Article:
Opening the “Registration Box” to replace the Registration Controller is easy. You insert an “Electrical Box Key” into the Lock on the back of the box, and turn a quarter turn. Supporting the door with your left hand, allow the door to open flat out.

[Picture of a “folded out” COMCO RegisterBox] This is a picture of an open, “folded out” Register Box: it's disassembled to its major components. The Display/Keyboard is lying on the other side of the “Registration Box,” and the controller is lying in the foreground. The Motor Driver is mounted on the door, attached to the big heatsink.

Please note the Flexible Circuit mounted on the Circular Connectors at the Bottom of the “Registration Box.” We often call it the “Flex Circuit,” or just “the Flex” for short. Look closely and you'll see two black box-like objects on the top of the Flex. These are the electrical connectors, or “Headers,” that you'll be removing the Registration Controller from, and re-inserting to.

[Picture removing Controller from Flex] This picture shows Brad removing the Registration Controller from the Flex. The idea is to use one hand (generally your left) to support the Flex from rising when you remove the Controller from the Headers, while using the other to gently lift the Controller from the Headers. You must lift the Controller straight up; don't twist the Controller outwards, or you bend the pins in the Headers.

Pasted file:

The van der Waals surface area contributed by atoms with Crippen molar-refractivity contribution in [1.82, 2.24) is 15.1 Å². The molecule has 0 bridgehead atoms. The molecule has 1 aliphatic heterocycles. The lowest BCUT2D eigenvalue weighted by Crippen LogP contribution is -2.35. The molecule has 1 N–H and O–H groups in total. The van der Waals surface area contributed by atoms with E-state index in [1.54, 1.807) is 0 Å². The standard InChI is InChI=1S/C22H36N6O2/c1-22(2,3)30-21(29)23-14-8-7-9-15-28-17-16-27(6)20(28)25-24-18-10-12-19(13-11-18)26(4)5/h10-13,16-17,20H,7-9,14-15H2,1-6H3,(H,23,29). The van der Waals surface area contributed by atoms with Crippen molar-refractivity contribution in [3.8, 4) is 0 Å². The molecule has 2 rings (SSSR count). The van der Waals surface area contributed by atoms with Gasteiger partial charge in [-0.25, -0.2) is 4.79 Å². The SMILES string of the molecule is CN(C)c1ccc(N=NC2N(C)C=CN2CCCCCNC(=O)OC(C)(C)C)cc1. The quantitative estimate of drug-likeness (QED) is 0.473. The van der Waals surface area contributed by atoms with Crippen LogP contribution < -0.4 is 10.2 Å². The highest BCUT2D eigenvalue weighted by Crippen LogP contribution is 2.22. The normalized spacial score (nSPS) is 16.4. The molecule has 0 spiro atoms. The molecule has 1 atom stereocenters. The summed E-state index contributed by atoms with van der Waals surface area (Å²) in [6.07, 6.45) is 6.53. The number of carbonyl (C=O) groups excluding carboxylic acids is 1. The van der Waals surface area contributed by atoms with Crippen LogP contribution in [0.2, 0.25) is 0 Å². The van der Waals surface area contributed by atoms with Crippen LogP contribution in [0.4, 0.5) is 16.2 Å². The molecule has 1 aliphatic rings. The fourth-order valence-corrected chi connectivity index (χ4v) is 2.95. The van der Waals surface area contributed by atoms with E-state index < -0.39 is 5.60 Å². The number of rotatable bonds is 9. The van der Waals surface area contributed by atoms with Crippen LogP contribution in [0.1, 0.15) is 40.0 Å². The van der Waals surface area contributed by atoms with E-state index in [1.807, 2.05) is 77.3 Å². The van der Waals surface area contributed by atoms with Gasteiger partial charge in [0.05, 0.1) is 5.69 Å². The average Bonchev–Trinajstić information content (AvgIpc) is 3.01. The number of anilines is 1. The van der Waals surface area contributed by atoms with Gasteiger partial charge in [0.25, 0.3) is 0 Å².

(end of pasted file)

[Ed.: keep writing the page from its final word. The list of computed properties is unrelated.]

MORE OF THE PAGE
It takes a fair amount of force to get the Controller out of the Headers, but if you apply this force gradually and gently, the Controller will come out of the Headers little by little, and that's what you want. It's allowable and recommended to use a slight rocking motion to get the controller out of the Headers: alternately lift on the side of the Controller toward you, and away from you. Try not to lift one side more than about a 1/16th of an inch higher than the other.

[Picture inserting Controller into
Flex] This picture shows Brad placing the Controller on the Headers for re-insertion into the Flex. The connectors on the Controller will fit neatly into the plastic “box” that surrounds the Header Pins, and you will feel the Controller sort of “drop” into position. From here you must insert the Controller straight down, or you'll bend the Header Pins.

Grab the four corners of the Controller between your index finger and thumb on each hand. Then gently push the Controller down onto the Header Pins, using a rocking motion like the one you used to remove the Controller. Or use your two index fingers (right and left hand) lined up over the Controller's connectors. However is comfortable for you to do it, the point of the exercise is to _Go Slowly_ And _Deliberately_ until you get the feel of the insertion.

The Controller is fully inserted when you judge by feel that the connectors on the Controller won't go any deeper into the Headers. You can also check this by eyeball: there should be something less than about a 1/16th of an inch of clearance between the Header's plastic box and the Registration Controller's circuit board.

And that's all there really is to changing out a Registration Controller. What a way to upgrade!

Contact Information

Please send inquiries about MLRSE to
M. L. Riechers Systems Engineering     Voice:  +1-513-844-2220
530 Main Street                        Fax:    +1-513-844-2279
Hamilton, Ohio 45013-3222, USA         mlr(at)rse(dot)com

This page was created by Mike Riechers, e-mail at: mlr(at)rse(dot)com

The Webmaster of this site is free to use the images below on an Apache/NetBSD-powered Web server. Thanks for using Apache on NetBSD!

Site driven by NetBSD - NetBSD rocks!